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498 China Review International: Vol. 4, No. 2, Fall 1997 Brian G. Martin. The Shanghai Green Gang: Politics and Organized Crime, 1919-1937. Berkeley: University of California Press, 1996. x, 310 pp. Hardcover $40.00, isbn 0-520-20114-0. Researching the Shanghai Green Gang must have been a difficult task since it was such an unsavory organization, engaging as it did in a host of sordid criminal activities ranging from drug dealing to murder. But doing research on organized crime is like doing research on a disease; it is necessary to understand its origins, development, and character, ifways of eradicating it are ever to be found. In view of the rampant corruption and increasing illegal activity that is accompanying the de facto transformation of the People's Republic of China from a socialist to a capitalist economy, Brian G. Martin's thorough investigation of this nefarious organization is a timely one. It is all too easy to envision the emergence of a contemporary Green Gang in Shanghai (or some other major city along the China coast, for that matter), exploiting the working population, profiting from the political tensions both within the municipality and between Shanghai and Beijing, and taking advantage of the opportunities presented by rapid economic development . Martin's cautionary tale should be mandatory reading for the next generation of Chinese leaders. Using such diverse sources as the diplomatic correspondence of the French Minister of Foreign Affairs, the Shanghai Municipal Police Special Branch files, and manuals issued by the Green Gang itself, Martin reconstructs the Byzantine history of this notorious criminal cartel, which resembles SPECTRE ("Special Executive for Counter-intelligence, Terror, Revenge, and Extortion"), the fictional criminal organization in James Bond novels and movies. The Green Gang has captured the imagination of generations of China scholars and students; the story of its involvement in Jiang Jieshi's "White Terror" (April 12, 1927), which nearly destroyed the nascent Chinese Communist movement, is a staple of modern Chinese history courses. Martin's detailed account dispels the myths surrounding this secret society, certainly contradicting the Gang's self-serving notion that its members were haoxia ("men of honor and courage") engaged in a crusade against injustice, fighting on behalf of the downtrodden. Chinese Robin Hoods they were not. If anything, they were agents of violence used by the French colonial administration , the Nanjing government, and others against the people of Shanghai. While© 1997 by University Chinese were ambivalent and anxious about the establishment of the Communist ofHawai'i Pressgovernment in 1949, they were at least in agreement that its elimination ofthe Green Gang and other criminal elements was a positive accomplishment. Reviews 499 Martin's central thesis is that the Green Gang was a relatively new "secret society " and an integral part ofmodern Shanghai rather than a feudalistic remnant, with the capability ofadapting to die social and political changes ofthe early part ofthe twentieth century. It was very much a product offin-de-siècle China and was still in the process ofmaturation on the eve of the war ofresistance against Japan. Unfortunately, Martin overreaches himselfin claiming that the Green Gang "played an intrinsic part in [the] modernization" ofShanghai. Except for investing their ill-gotten gains in certain enterprises, it is difficult to see how the Green Gang constituted a modernizing force. In other words, they were hardly investment capitalists. Like Parks M. Coble, Jr., before him, Martin wisely follows the money to trace the Green Gang's political development. It is not a pretty picture. Martin has conducted a painstaking examination ofhow the Green Gang acquired control ofvarious rackets, especially the traffic in opium, and ofits interaction with the different classes ofShanghai society. His work is, in part, a criminological case study of the Shanghai style of organized crime, which he compares, in the conclusion ofhis book, to the Italian Mafia, American organized crime, Indonesian gangsters, and the Japanese yakuza. What is more important, Martin uncovers the Green Gang's symbiotic relationship with various centers of authority such as the colonial governments of the foreign settiements, warlords, nationalists, and communists . Like the Americans in their use of the Binh Xuyen river pirates to combat the National Liberation Front infrastructure in...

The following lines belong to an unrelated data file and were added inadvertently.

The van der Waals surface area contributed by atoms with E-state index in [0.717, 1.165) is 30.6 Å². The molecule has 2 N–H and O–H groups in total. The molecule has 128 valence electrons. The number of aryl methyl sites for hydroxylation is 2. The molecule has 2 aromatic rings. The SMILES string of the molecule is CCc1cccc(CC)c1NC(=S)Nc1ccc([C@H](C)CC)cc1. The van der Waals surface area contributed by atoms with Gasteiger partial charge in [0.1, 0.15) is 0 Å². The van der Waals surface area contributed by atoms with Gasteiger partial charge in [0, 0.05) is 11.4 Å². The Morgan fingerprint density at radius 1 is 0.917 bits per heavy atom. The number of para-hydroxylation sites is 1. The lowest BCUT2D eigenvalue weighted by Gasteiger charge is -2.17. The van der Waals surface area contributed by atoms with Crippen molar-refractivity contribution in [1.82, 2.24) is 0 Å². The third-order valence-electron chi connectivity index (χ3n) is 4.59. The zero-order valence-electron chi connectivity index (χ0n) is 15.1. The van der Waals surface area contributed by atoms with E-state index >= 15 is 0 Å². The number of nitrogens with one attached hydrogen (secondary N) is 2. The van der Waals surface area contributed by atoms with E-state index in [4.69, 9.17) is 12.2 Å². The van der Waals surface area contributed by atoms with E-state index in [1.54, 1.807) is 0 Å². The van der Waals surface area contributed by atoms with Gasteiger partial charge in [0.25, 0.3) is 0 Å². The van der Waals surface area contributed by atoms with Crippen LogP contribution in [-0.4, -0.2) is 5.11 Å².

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Additional Information

ISSN
1527-9367
Print ISSN
1069-5834
Pages
pp. 498-500
Launched on MUSE
2011-03-30
Open Access
No
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